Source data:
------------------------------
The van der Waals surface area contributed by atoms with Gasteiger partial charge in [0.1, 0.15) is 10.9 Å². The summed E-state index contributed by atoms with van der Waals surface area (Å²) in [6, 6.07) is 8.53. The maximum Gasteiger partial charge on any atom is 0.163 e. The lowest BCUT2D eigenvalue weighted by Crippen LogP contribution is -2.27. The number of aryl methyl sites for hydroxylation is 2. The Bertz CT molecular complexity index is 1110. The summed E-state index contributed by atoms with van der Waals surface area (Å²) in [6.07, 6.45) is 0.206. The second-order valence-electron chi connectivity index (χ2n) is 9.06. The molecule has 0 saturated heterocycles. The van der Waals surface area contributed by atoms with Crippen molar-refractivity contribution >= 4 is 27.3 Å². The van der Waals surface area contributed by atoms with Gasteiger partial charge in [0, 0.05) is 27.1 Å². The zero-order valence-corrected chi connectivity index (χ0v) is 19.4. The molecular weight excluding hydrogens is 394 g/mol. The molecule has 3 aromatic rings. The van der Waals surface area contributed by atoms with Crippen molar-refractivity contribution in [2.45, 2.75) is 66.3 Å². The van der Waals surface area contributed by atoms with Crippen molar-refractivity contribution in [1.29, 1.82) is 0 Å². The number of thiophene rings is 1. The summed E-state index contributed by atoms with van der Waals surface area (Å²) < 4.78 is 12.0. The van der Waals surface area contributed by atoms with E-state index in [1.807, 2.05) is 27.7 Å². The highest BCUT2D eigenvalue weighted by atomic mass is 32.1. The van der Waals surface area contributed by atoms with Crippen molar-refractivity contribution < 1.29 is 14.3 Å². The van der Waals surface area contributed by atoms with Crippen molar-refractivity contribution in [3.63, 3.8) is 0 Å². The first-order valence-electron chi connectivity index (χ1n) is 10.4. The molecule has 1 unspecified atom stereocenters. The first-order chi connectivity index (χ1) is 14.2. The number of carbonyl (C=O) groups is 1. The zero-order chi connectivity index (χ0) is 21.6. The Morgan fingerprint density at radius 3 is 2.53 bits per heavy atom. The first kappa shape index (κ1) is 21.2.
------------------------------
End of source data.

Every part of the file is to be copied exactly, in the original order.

The van der Waals surface area contributed by atoms with Gasteiger partial charge in [0.1, 0.15) is 10.9 Å². The summed E-state index contributed by atoms with van der Waals surface area (Å²) in [6, 6.07) is 8.53. The maximum Gasteiger partial charge on any atom is 0.163 e. The lowest BCUT2D eigenvalue weighted by Crippen LogP contribution is -2.27. The number of aryl methyl sites for hydroxylation is 2. The Bertz CT molecular complexity index is 1110. The summed E-state index contributed by atoms with van der Waals surface area (Å²) in [6.07, 6.45) is 0.206. The second-order valence-electron chi connectivity index (χ2n) is 9.06. The molecule has 0 saturated heterocycles. The van der Waals surface area contributed by atoms with Crippen molar-refractivity contribution >= 4 is 27.3 Å². The van der Waals surface area contributed by atoms with Gasteiger partial charge in [0, 0.05) is 27.1 Å². The zero-order valence-corrected chi connectivity index (χ0v) is 19.4. The molecular weight excluding hydrogens is 394 g/mol. The molecule has 3 aromatic rings. The van der Waals surface area contributed by atoms with Crippen molar-refractivity contribution in [2.45, 2.75) is 66.3 Å². The van der Waals surface area contributed by atoms with Crippen molar-refractivity contribution in [1.29, 1.82) is 0 Å². The number of thiophene rings is 1. The summed E-state index contributed by atoms with van der Waals surface area (Å²) < 4.78 is 12.0. The van der Waals surface area contributed by atoms with E-state index in [1.807, 2.05) is 27.7 Å². The highest BCUT2D eigenvalue weighted by atomic mass is 32.1. The van der Waals surface area contributed by atoms with Crippen molar-refractivity contribution < 1.29 is 14.3 Å². The van der Waals surface area contributed by atoms with Crippen molar-refractivity contribution in [3.63, 3.8) is 0 Å². The first-order valence-electron chi connectivity index (χ1n) is 10.4. The molecule has 1 unspecified atom stereocenters. The first-order chi connectivity index (χ1) is 14.2. The number of carbonyl (C=O) groups is 1. The zero-order chi connectivity index (χ0) is 21.6. The Morgan fingerprint density at radius 3 is 2.53 bits per heavy atom. The first kappa shape index (κ1) is 21.2.